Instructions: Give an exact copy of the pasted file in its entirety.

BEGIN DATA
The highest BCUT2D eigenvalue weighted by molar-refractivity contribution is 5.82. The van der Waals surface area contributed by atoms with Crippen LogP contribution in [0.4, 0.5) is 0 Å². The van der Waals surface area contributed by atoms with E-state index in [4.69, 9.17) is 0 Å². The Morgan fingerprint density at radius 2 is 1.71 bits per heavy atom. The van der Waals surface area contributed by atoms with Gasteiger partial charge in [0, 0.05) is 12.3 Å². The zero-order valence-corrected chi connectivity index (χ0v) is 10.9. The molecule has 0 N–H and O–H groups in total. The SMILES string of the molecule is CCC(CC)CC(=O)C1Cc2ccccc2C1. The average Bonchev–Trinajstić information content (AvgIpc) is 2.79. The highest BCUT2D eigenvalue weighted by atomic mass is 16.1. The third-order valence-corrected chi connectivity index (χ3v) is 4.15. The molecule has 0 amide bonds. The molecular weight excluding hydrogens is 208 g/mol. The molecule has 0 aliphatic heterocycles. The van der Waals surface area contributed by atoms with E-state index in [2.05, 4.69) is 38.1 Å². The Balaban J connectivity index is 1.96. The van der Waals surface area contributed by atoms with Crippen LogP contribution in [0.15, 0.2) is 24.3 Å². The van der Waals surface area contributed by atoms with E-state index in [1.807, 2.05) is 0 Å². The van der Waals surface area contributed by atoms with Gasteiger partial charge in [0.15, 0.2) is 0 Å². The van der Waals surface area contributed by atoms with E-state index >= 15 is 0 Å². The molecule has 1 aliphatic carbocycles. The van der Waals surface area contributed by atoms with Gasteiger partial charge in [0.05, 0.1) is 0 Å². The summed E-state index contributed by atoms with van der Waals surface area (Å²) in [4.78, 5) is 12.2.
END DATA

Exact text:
The highest BCUT2D eigenvalue weighted by molar-refractivity contribution is 5.82. The van der Waals surface area contributed by atoms with Crippen LogP contribution in [0.4, 0.5) is 0 Å². The van der Waals surface area contributed by atoms with E-state index in [4.69, 9.17) is 0 Å². The Morgan fingerprint density at radius 2 is 1.71 bits per heavy atom. The van der Waals surface area contributed by atoms with Gasteiger partial charge in [0, 0.05) is 12.3 Å². The zero-order valence-corrected chi connectivity index (χ0v) is 10.9. The molecule has 0 N–H and O–H groups in total. The SMILES string of the molecule is CCC(CC)CC(=O)C1Cc2ccccc2C1. The average Bonchev–Trinajstić information content (AvgIpc) is 2.79. The highest BCUT2D eigenvalue weighted by atomic mass is 16.1. The third-order valence-corrected chi connectivity index (χ3v) is 4.15. The molecule has 0 amide bonds. The molecular weight excluding hydrogens is 208 g/mol. The molecule has 0 aliphatic heterocycles. The van der Waals surface area contributed by atoms with E-state index in [2.05, 4.69) is 38.1 Å². The Balaban J connectivity index is 1.96. The van der Waals surface area contributed by atoms with Crippen LogP contribution in [0.15, 0.2) is 24.3 Å². The van der Waals surface area contributed by atoms with E-state index in [1.807, 2.05) is 0 Å². The van der Waals surface area contributed by atoms with Gasteiger partial charge in [0.15, 0.2) is 0 Å². The van der Waals surface area contributed by atoms with E-state index >= 15 is 0 Å². The molecule has 1 aliphatic carbocycles. The van der Waals surface area contributed by atoms with Gasteiger partial charge in [0.05, 0.1) is 0 Å². The summed E-state index contributed by atoms with van der Waals surface area (Å²) in [4.78, 5) is 12.2.